Many times with the first business I had, we taught makeup classes in LA and New York. I taught them in LA because we couldn’t afford to pay for a teacher in LA and it made more sense. I remember we had note cards. We had to print every single day on the day of class, an hour before I had to leave. I would go to the printing place and print it. Every single time I’d tell myself, “Why do you leave it last minute? You don’t have kids. You don’t have anything to do. This is your job.” That was hard for me. If a girlfriend called while I was trying to look for sponsors or people to print the gift bags, I’d be like, “I’ll be right out in five minutes.” Now I’m like, “I can’t talk to you. Call me in an hour when I’m finished.” Now, I have a child. I have limited time, especially because I’m so present in his life and I’ve learned to be disciplined. You’re right, it’s absolutely important in school and in business and in order to succeed because you have to put in the work. If you’re disciplined, I feel like you will.
That again is a huge part of success.
In your book you mentioned a mistake that OPI had made, and that was branching into the makeup industry. I’m sure that was hard for you and the business to go through. Talk to us about that. Tell us how you overcame that.
In specific, we got into lipstick. It was a time when people love to match the lips and nails, whichever came first, in our case nails. We thought it would be nice to expand the category. In beauty, lipstick seems the right way to start. The mistake we made is we did not input enough research on what exactly happens to lipstick and the time of the year to ship lipstick. As you read in the book, there was a huge issue. They bloomed. They had sweat marks on them. They truly looked like they’re having some horrible disease. It was in the middle of the summer and it had to be a huge recall and everything was to be trashed.Hiring people who can do things even better at certain tasks than you are is when any business can grow and be healthy. Click To Tweet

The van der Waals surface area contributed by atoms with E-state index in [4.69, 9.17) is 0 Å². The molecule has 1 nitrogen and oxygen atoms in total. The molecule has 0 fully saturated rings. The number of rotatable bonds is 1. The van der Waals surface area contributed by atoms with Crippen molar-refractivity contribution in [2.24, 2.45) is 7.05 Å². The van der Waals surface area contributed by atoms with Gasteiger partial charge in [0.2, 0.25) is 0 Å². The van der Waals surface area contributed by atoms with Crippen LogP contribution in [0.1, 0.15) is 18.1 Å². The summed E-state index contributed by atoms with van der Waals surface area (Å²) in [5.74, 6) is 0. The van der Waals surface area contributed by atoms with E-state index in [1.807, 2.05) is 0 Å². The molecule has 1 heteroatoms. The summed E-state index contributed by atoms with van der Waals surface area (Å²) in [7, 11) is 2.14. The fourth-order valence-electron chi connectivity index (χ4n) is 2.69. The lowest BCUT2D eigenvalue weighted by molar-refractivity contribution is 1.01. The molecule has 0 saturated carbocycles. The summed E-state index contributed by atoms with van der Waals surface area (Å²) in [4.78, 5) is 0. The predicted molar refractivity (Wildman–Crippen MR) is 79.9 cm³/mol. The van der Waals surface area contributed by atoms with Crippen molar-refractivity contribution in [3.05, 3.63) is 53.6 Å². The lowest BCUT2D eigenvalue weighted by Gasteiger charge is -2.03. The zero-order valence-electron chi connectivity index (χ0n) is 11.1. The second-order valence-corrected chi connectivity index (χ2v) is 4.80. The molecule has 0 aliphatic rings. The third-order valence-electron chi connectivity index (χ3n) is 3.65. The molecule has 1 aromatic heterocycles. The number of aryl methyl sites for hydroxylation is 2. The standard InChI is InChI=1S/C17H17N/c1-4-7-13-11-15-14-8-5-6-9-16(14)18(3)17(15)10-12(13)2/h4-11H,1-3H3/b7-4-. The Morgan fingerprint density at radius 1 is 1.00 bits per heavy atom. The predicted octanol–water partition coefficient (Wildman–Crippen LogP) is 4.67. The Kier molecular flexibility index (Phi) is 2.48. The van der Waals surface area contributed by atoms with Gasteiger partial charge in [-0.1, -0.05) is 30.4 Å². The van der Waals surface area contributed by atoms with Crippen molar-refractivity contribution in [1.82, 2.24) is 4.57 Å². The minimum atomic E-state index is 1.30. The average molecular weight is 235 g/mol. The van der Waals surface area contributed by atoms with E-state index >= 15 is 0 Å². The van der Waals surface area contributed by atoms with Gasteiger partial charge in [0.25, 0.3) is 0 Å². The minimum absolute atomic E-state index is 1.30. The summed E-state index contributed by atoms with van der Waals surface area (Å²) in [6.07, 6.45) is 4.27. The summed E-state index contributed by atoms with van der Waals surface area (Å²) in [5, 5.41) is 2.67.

The good part was that when you do something like that, when you do want to branch into something new, make sure that your core business is grounded and somewhat established. OPI was well-established at that point, so it was okay to take this risk, which we didn’t think it was going to be a risk but it turned out to be a huge one. Even though financially it was hard on the company, but since we had OPI Nail Lacquer and the other products as our core business, it allowed us to get through this time of financial setback and immediately figured out what else pushed our core business forward even harder. If we had some things in the back burner, we put that in the front burner now and accelerate a new launch or a new promotion to get back to positive cashflow.
Was that a stressful time for you?
Extremely because OPI was the darling, we could do no wrong. Everything we were launching was a success. I always say we were smart, but very lucky. There is this setback. It’s very stressful. Are we losing our mojo?
Did you ever think about that?
No, I didn’t. I’m an extremely positive person. I always say that and I mentioned it in my book. It was a stressful time. Certainly, when you sit with the financial team, it makes it even more stressful when they give you the facts as they are, but you push forward.
I feel like everything is a lesson learned. It’s wrong to call it a failure. It’s a lesson that you learned that you need more research before you branch out and you add a new branch. Companies make that mistake now. They are too quick. They don’t do their research and that’s when the mistakes can happen. I want all my guests to get raw and talk about their struggles. What was your biggest struggle when it came to business and your personal life?